Tag Archives: John Bunyan

Christ’s Advocacy Leads to Humility

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As we should make use of this doctrine (Christ as our Advocate before the Father) to strengthen faith and prayer, so we should make use of it to keep us humble; for the more offices Christ executeth for us with the Father, the greater sign that we are bad; and the more we see our badness, the more humble should we be. Christ gave for us the price of blood; but that is not all; Christ as a Captain has conquered death and the grave for us, but that is not all: Christ as a Priest intercedes for us in heaven; but that is not all. Sin is still in us, and with us, and mixes itself with whatever we do, whether what we do be religious or civil; for not only our prayers and our sermons, our hearings and preaching, and so; but our houses, our shops, our trades, and our beds, are all polluted with sin. Nor doth the devil, our night and day adversary, forbear to tell our bad deeds to our Father, urging that we might for ever be disinherited for this. But what should we now do, if we had not an Advocate; yea, if we had not one who would plead in forma pauperis; yea, if we had not one that could prevail, and that would faithfully execute that office for us? Why, we must die. But since we are rescued by him, let us, as to ourselves, lay our hand upon our mouth, and be silent, and say, “Not unto us, O Lord, not unto us, but unto thy name give glory.” And, I say again, since the Lord Jesus is fain to run through so many offices for us before he can bring us to glory, oh! how low, how little, how vile and base in our own eyes should we be.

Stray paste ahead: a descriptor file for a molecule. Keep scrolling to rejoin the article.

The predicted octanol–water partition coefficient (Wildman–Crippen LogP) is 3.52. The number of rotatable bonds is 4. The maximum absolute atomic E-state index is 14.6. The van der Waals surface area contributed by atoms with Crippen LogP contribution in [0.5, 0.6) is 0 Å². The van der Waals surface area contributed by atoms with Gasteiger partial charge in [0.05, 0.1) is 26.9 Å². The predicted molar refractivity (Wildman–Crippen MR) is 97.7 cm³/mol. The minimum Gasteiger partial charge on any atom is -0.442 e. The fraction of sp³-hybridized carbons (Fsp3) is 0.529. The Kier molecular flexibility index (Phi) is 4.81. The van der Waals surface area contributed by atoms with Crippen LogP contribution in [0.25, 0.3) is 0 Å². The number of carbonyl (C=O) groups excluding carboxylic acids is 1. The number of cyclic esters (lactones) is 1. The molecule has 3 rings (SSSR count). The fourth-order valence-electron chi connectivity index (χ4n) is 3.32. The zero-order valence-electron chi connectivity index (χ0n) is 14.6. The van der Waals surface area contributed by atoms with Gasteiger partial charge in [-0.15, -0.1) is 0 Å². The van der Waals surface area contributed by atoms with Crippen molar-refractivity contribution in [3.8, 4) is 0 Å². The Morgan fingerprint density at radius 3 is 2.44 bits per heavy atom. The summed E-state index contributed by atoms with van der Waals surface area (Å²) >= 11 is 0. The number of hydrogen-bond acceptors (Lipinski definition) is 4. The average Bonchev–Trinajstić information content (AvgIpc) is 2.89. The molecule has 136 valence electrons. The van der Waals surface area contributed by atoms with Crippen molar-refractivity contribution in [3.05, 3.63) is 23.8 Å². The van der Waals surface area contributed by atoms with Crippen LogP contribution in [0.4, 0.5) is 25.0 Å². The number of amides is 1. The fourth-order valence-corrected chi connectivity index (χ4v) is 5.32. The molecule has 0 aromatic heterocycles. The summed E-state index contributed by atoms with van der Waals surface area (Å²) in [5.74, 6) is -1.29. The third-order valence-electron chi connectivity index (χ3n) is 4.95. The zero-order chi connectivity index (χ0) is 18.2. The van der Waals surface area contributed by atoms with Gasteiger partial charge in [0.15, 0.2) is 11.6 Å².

It is a shame for a Christian to think highly of himself, since Christ is fain to do so much for him, and he again not at all able to make him amends; but some, whose riches consist in nothing but scabs and lice, will yet have lofty looks. But are not they much to blame who sit lifting up of lofty eyes in the house, and yet know not how to turn their hand to do anything so, but that another, their betters, must come and mend their work? I say, is it not more [fitting] that those that are such, should look and speak, and act as such that declare their sense of their unhandiness, and their shame, and the like, for their unprofitableness? Yea, is it not [fitting] that to every one they should confess what sorry ones they are? I am sure it should be thus with Christians, and God is angry when it is otherwise. Nor doth it become these helpless ones to lift up themselves on high. Let Christ’s advocateship therefore teach us to be humble.

John Bunyan (1628-88), The Work of Jesus Christ as an Advocate, 1.197

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Filed under Advocate, Applied Theology, Christian Living, Christology, Church History, High Priest, Humility, Puritans